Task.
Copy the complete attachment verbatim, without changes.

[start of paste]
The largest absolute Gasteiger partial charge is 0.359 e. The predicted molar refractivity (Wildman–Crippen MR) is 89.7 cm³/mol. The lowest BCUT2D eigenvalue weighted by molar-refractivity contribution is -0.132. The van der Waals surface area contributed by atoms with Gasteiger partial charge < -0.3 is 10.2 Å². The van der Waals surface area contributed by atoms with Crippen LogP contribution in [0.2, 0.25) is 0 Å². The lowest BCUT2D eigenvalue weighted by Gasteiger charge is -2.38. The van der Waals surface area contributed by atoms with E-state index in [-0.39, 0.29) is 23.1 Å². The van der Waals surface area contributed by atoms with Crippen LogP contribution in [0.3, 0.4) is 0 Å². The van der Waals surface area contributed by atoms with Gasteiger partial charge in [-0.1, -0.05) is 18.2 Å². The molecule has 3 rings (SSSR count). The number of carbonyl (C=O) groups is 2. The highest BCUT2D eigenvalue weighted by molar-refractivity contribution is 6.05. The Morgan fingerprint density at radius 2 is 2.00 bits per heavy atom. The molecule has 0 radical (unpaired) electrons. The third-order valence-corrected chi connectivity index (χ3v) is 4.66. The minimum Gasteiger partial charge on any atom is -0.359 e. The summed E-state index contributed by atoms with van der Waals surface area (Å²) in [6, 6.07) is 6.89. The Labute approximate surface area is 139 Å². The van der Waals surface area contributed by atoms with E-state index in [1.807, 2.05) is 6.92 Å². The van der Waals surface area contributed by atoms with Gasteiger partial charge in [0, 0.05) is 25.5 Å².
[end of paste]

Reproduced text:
The largest absolute Gasteiger partial charge is 0.359 e. The predicted molar refractivity (Wildman–Crippen MR) is 89.7 cm³/mol. The lowest BCUT2D eigenvalue weighted by molar-refractivity contribution is -0.132. The van der Waals surface area contributed by atoms with Gasteiger partial charge < -0.3 is 10.2 Å². The van der Waals surface area contributed by atoms with Crippen LogP contribution in [0.2, 0.25) is 0 Å². The lowest BCUT2D eigenvalue weighted by Gasteiger charge is -2.38. The van der Waals surface area contributed by atoms with E-state index in [-0.39, 0.29) is 23.1 Å². The van der Waals surface area contributed by atoms with Crippen LogP contribution in [0.3, 0.4) is 0 Å². The van der Waals surface area contributed by atoms with Gasteiger partial charge in [-0.1, -0.05) is 18.2 Å². The molecule has 3 rings (SSSR count). The number of carbonyl (C=O) groups is 2. The highest BCUT2D eigenvalue weighted by molar-refractivity contribution is 6.05. The Morgan fingerprint density at radius 2 is 2.00 bits per heavy atom. The molecule has 0 radical (unpaired) electrons. The third-order valence-corrected chi connectivity index (χ3v) is 4.66. The minimum Gasteiger partial charge on any atom is -0.359 e. The summed E-state index contributed by atoms with van der Waals surface area (Å²) in [6, 6.07) is 6.89. The Labute approximate surface area is 139 Å². The van der Waals surface area contributed by atoms with E-state index in [1.807, 2.05) is 6.92 Å². The van der Waals surface area contributed by atoms with Gasteiger partial charge in [0, 0.05) is 25.5 Å².